Psalms 1 - 50by Mike Raiter
If your life is in danger because of your faithfulness to God, when do you stay and when do you go? When the apostle Paul faced danger, he sometimes fled (e.g. Acts 17:10); at other times he chose to stay and face the suffering (e.g. Acts 21:10-14). Deciding when to stay and when to flee requires wisdom. For the apostle Paul, it was often a matter of discerning which course of action was more strategic for the spread of the gospel. For David, it was a question of expressing his confidence in the power and protection of God.
In Psalm 10, David described the contempt that the wicked have for God, and then expressed his confidence that the Lord would protect him from the attacks of such people. Now, in Psalm 11, David tells us again why he has such faith in God.
The psalm begins with David rejecting advice to run away from an enemy. We don't know the particular event, except that once again David's life is in danger. He's told to run and hide because the situation is helpless (Psalm 11:1). David is even warned that once such enemies set out to harm you, ″what can the righteous do?″ (v. 3). Of course, there were times when wisdom dictated that David should run away (e.g. 1 Samuel 20, 2 Samuel 15), but not because he'd lost faith in God's power and love. In this case, however, the advice David's been given simply expresses no faith in the sovereign God, and he is right to reject it.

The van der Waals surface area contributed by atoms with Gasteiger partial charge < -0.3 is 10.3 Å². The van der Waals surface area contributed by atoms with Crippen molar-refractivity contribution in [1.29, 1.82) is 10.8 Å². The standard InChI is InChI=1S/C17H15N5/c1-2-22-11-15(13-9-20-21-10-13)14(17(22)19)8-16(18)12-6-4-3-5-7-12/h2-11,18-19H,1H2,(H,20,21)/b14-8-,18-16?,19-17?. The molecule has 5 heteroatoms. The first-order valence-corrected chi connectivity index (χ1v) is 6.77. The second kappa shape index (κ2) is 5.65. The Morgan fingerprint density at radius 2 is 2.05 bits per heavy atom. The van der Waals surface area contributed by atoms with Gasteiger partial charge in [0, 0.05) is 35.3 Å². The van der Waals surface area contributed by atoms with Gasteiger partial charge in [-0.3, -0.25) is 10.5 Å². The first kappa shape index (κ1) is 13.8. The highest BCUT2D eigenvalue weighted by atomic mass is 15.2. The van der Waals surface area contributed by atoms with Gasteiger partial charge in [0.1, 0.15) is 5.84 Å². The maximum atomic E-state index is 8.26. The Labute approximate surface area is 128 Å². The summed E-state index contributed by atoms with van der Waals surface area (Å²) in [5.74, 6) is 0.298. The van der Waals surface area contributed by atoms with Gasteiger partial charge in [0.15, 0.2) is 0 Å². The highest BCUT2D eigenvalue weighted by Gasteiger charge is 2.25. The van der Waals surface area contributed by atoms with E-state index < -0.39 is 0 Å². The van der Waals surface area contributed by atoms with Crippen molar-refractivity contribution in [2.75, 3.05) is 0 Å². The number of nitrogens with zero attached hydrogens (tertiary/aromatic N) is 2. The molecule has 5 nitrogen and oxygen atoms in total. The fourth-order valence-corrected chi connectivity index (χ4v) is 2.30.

In the second half of the psalm, David sings of God's power to protect His people. Since God sits on a heavenly throne (Psalm 11:4), He observes everything that happens. People may think that David is in mortal danger, but the reality is that his enemies-who are also God's enemies-are in even greater danger. It is terrifying to face the wrath of God (v. 6).
David observes that God hates the wicked with a passion (v. 5). But, you might wonder, doesn't God love everyone? Yes, He does, and His arms are always open, inviting sinners to turn to Him (see 4:4-5). But those who persist in evil remain under His terrifying wrath (11:5-6).
Let's be encouraged today that the Lord's watchful eyes are upon us, and that He will bring justice at the right time.
How can we discern when might be the right time to flee suffering and persecution, and when to stay and face it?
Read John 15:18: ″If the world hates you, keep in mind that it hated me first.″ Why does Jesus draw such a close connection between how people treat His disciples and how they treat Him? How should we respond to this truth?